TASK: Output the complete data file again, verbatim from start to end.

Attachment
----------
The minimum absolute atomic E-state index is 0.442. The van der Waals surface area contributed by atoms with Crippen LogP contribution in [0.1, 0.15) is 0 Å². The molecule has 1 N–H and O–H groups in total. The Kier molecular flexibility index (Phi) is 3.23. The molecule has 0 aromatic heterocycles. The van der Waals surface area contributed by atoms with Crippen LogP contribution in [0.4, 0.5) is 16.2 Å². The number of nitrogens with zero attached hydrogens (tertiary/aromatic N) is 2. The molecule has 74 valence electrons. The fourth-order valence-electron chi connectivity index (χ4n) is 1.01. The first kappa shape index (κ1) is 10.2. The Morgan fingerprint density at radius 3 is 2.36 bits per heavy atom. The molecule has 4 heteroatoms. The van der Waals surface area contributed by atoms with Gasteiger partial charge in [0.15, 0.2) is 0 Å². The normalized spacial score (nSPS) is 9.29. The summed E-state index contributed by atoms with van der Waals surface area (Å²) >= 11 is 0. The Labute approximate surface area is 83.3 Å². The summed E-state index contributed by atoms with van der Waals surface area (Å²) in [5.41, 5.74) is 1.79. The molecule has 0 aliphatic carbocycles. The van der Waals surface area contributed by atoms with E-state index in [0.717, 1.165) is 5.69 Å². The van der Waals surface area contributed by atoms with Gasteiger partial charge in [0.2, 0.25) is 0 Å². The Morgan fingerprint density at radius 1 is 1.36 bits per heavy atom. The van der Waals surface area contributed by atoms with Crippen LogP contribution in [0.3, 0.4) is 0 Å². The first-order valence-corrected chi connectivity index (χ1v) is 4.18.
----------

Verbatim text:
The minimum absolute atomic E-state index is 0.442. The van der Waals surface area contributed by atoms with Crippen LogP contribution in [0.1, 0.15) is 0 Å². The molecule has 1 N–H and O–H groups in total. The Kier molecular flexibility index (Phi) is 3.23. The molecule has 0 aromatic heterocycles. The van der Waals surface area contributed by atoms with Crippen LogP contribution in [0.4, 0.5) is 16.2 Å². The number of nitrogens with zero attached hydrogens (tertiary/aromatic N) is 2. The molecule has 74 valence electrons. The fourth-order valence-electron chi connectivity index (χ4n) is 1.01. The first kappa shape index (κ1) is 10.2. The Morgan fingerprint density at radius 3 is 2.36 bits per heavy atom. The molecule has 4 heteroatoms. The van der Waals surface area contributed by atoms with Gasteiger partial charge in [0.15, 0.2) is 0 Å². The normalized spacial score (nSPS) is 9.29. The summed E-state index contributed by atoms with van der Waals surface area (Å²) >= 11 is 0. The Labute approximate surface area is 83.3 Å². The summed E-state index contributed by atoms with van der Waals surface area (Å²) in [5.41, 5.74) is 1.79. The molecule has 0 aliphatic carbocycles. The van der Waals surface area contributed by atoms with E-state index in [0.717, 1.165) is 5.69 Å². The van der Waals surface area contributed by atoms with Gasteiger partial charge in [0.2, 0.25) is 0 Å². The Morgan fingerprint density at radius 1 is 1.36 bits per heavy atom. The van der Waals surface area contributed by atoms with Crippen LogP contribution in [0.3, 0.4) is 0 Å². The first-order valence-corrected chi connectivity index (χ1v) is 4.18.